A matrix of white-light LEDs, fixed on the photoreactor pyrex window, allows the irradiation of the structured photocatalyst without the dispersion of light around. The 24 strings of 10 LEDs in series are fixed on a heatsink and connected to a digitally controlled LED driver. Every string of LEDs is powered independently, and the light modulation is implemented by the LED driver. The white LEDs used are CREE MLCAWT-H1-0000-000XE1. They irradiate a typical nominal luminous flux 55.2 lm with a typical forward voltage drop 3.5 V at 200 mA DC current and luminous irradiation peak spectral emission at 445 nm wavelength. A simplified scheme of the experimental apparatus is shown in Fig. 1.

Fig. 1
figure 1

a Experimental set-up scheme; b Picture of the photoreactor

400 mL of aqueous solution with an initial AO7 concentration of 10 ppm has been introduced in a stirred tank. A recirculation liquid flow rate of 28 mL min−1 has been realized by the peristaltic pump. The liquid stream flows over the surface of the structured photocatalyst and emerged from the top of the reactor, going then into the tank, equipped with a magnetic stirrer. The initial interval of dark condition (dark phase) lasted the first 60 min, during which the adsorption–desorption equilibrium of the azo dye on the photocatalyst surface was achieved. Then, the LEDs were turned on (light phase) and, in the following 180 min, aqueous samples were periodically withdrawn. The AO7 concentration was measured by means of a PerkinElmer UV–vis spectrophotometer at a wavelength of 485 nm. Furthermore, the degree of mineralization was determined by measuring the total organic carbon (TOC) content of treated solutions samples at different times evaluating the total CO2 evolved at high temperature (680 °C) through catalytic combustion on Pt/Al2O3 catalyst [23]. A radiometer (StellarNet) was used to measure the incident light intensity (W m2) emitted by the LED matrix as the average current of the individual strings of LEDs changes. In Fig. 2a saturation effects have been observed due to the decrease in the responsiveness/efficiency of the LED as the current intensity increases [24]. This highlights that it is not advantageous to supply the light source with a current greater than 100 mA.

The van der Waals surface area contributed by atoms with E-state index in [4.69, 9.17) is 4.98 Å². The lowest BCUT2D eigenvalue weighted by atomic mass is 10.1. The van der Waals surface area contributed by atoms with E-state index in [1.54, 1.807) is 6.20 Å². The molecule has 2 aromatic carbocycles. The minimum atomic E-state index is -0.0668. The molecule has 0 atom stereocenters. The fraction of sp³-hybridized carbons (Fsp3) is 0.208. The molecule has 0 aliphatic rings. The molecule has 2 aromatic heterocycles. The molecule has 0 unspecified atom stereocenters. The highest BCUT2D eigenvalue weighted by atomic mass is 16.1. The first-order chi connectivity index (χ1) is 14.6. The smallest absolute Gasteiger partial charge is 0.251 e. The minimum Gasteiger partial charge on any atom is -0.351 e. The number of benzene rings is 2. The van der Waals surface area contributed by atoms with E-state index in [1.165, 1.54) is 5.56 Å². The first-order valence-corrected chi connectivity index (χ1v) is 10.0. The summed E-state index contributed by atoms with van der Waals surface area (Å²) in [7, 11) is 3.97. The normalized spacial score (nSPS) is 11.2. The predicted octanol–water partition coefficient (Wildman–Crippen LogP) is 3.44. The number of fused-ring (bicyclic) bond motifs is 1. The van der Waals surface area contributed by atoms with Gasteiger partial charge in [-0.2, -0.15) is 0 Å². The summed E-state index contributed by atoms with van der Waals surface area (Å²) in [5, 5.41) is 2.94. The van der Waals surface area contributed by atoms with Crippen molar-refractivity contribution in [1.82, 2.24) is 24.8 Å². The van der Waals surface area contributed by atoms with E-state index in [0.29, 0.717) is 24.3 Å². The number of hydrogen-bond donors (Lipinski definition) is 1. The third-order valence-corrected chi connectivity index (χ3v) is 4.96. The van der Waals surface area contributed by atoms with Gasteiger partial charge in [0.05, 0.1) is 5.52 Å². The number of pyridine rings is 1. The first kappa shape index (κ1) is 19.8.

Fig. 2
figure 2

a Incident light intensity as a function of the average supply current of the LED strings. b Scheme of dimming stage and LEDs strings

Dimming techniques for light modulation

Light modulation is implemented by varying the duty cycle of the square wave dimmed the current intensity of the LED strings, by means of a dedicated LED driver module. This consists of a power unit, providing a regulated voltage Vout, and a dimming stage, which periodically turns on and off the current of each LED string with a dimming frequency fdim = 20 kHz. This results in an average current regulation following the time variation of the duty cycle ddim, defined as the ratio between the LED conduction time (tON) and the total duration of the dimming period (Tdim) [15]: